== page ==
Edward Wemple (October 23, 1843 in Fultonville, Montgomery County, New York – December 18, 1920 in Fultonville, Montgomery County, New York) was an American businessman and U.S. Representative from New York.
Wemple attended the public schools in Fultonville and Ashland Academy, and graduated from Union College in 1866. Then he studied law for a time and engaged in the foundry business in partnership with his two brothers. In 1868 he married Adelaide F. Groat (1844-1895), and the couple had six children.
He was President of the Village of Fultonville in 1873, and Supervisor of the Town of Glen from 1874 to 1876. He was a member of the New York State Assembly (Montgomery Co.) in 1877 and 1878.
Wemple was elected as a Democrat to the 48th United States Congress, holding office from March 4, 1883, to March 3, 1885. In Congress he worked to secure funding for the Saratoga Monument commemorating the Battles of Saratoga.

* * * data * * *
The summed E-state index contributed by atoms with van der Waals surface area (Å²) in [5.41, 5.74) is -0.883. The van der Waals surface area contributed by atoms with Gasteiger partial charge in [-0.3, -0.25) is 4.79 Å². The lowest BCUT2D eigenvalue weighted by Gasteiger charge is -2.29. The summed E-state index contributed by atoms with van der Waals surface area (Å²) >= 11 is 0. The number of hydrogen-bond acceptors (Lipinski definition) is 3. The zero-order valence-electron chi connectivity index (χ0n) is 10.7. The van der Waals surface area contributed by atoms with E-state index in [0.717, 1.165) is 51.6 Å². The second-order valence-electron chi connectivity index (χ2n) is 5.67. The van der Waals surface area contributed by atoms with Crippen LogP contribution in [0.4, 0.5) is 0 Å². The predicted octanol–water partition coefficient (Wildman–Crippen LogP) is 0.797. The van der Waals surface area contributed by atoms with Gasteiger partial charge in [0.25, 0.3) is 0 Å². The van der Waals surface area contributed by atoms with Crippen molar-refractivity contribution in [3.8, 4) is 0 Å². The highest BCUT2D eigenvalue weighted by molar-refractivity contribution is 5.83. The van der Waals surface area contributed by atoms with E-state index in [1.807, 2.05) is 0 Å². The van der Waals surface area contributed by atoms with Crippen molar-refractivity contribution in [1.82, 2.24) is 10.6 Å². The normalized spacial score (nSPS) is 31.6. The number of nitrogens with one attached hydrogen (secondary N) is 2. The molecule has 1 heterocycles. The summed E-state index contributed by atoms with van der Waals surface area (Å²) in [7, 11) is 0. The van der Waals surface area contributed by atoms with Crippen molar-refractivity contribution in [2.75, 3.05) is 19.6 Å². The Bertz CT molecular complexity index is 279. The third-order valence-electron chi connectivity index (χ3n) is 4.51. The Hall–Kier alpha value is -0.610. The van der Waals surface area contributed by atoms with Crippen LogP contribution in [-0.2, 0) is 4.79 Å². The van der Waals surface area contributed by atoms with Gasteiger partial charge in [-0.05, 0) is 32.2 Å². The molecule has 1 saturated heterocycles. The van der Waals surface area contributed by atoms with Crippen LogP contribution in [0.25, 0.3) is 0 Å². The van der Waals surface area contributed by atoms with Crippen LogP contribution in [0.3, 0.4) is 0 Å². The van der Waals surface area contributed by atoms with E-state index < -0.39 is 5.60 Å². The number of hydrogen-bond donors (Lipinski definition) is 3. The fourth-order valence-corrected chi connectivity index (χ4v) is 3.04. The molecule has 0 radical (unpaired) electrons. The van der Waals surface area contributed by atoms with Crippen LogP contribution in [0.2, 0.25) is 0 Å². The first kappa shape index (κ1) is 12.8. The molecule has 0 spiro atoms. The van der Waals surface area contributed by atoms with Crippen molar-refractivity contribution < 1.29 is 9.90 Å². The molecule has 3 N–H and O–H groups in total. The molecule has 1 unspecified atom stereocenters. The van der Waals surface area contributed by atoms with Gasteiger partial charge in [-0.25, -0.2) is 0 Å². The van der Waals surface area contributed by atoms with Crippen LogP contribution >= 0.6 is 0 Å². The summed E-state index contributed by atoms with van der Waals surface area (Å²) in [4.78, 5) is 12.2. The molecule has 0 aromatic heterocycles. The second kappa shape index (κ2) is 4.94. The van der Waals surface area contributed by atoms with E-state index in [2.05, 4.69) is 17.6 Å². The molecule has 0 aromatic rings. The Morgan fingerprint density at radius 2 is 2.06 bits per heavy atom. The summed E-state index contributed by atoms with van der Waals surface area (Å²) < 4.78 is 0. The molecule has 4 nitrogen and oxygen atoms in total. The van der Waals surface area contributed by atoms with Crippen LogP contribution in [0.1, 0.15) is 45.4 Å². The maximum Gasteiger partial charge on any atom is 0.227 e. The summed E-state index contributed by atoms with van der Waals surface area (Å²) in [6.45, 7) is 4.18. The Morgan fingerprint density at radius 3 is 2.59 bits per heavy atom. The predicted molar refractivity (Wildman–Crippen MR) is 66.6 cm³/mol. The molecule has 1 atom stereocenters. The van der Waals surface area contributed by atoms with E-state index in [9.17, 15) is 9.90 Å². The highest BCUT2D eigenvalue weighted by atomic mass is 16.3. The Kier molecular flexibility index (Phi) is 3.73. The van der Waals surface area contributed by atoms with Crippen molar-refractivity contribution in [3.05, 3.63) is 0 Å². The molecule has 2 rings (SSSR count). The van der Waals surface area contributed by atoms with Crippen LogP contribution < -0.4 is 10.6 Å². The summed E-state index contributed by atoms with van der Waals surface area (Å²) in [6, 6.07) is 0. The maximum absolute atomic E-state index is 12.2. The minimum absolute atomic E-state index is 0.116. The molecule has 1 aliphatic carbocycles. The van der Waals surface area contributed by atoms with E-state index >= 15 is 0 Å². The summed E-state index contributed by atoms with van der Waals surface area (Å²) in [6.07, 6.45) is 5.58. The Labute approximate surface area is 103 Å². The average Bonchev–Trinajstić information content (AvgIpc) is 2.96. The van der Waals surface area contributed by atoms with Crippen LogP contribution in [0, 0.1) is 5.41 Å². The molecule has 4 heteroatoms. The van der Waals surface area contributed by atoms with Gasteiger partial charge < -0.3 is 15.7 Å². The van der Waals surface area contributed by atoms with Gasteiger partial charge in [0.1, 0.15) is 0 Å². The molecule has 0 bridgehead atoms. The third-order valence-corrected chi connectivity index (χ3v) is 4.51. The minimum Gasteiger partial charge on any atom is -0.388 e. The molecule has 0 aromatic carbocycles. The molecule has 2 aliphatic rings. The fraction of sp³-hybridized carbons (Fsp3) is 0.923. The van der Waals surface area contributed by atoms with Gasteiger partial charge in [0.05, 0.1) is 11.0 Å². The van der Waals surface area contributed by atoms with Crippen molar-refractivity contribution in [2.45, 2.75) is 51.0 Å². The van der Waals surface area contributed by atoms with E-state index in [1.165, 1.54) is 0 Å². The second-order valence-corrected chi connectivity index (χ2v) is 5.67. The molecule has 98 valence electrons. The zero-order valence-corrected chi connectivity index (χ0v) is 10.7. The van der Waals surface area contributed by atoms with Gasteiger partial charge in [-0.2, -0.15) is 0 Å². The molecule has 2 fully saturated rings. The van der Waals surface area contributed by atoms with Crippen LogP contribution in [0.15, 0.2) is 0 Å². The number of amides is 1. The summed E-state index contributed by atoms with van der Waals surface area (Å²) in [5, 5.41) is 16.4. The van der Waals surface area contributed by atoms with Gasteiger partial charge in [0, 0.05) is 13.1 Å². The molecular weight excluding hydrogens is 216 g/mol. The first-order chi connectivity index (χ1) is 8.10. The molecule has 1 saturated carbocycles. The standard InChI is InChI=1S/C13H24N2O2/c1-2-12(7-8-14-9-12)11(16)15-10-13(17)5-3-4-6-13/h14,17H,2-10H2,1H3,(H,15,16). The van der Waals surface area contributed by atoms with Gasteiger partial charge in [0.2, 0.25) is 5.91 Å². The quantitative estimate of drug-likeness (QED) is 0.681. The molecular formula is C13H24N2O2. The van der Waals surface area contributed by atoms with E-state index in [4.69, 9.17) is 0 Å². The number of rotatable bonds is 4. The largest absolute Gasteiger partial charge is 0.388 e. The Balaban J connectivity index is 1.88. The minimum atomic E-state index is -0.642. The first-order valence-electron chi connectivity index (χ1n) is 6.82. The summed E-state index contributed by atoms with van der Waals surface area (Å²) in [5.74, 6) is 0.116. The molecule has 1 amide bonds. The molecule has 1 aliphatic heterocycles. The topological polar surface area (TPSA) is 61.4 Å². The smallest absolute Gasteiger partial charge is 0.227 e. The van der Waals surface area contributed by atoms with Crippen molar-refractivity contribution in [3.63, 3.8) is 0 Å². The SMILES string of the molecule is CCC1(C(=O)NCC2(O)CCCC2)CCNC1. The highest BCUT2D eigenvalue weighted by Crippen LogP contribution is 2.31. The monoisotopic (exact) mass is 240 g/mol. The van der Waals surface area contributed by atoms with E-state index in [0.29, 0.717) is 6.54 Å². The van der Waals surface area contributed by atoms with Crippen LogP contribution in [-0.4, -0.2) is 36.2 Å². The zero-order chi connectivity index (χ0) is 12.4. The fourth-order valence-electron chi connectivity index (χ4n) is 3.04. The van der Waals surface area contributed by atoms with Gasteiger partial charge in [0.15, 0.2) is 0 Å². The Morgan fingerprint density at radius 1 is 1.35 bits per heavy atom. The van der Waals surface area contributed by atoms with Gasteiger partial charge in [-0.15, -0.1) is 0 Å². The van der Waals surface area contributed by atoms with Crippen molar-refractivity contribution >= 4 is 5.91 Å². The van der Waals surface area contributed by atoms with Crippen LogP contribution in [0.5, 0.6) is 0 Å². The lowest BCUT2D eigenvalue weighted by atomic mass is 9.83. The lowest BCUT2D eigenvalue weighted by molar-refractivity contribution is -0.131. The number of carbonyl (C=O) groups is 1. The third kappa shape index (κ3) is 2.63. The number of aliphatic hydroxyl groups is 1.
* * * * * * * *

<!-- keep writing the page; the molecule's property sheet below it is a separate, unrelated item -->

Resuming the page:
He was a member of the New York State Senate (18th D.) in 1886 and 1887. He was New York State Comptroller from 1888 to 1891, elected at the New York state election, 1887 and the New York state election, 1889.
On November 13, 1895, he was arrested on charges of arson. He had burned down his own foundry, after it had been sold at an assignee's sale, and several other buildings in and around Fultonville. On December 2, he was pronounced insane, taken to the Utica Insane Asylum, and later transferred to the Middletown State Hospital. On August 13, 1909, he was released from Middletown Asylum, and taken home to Fultonville.
He died on December 18, 1920; and was buried at the Maple Avenue Cemetery in Fultonville.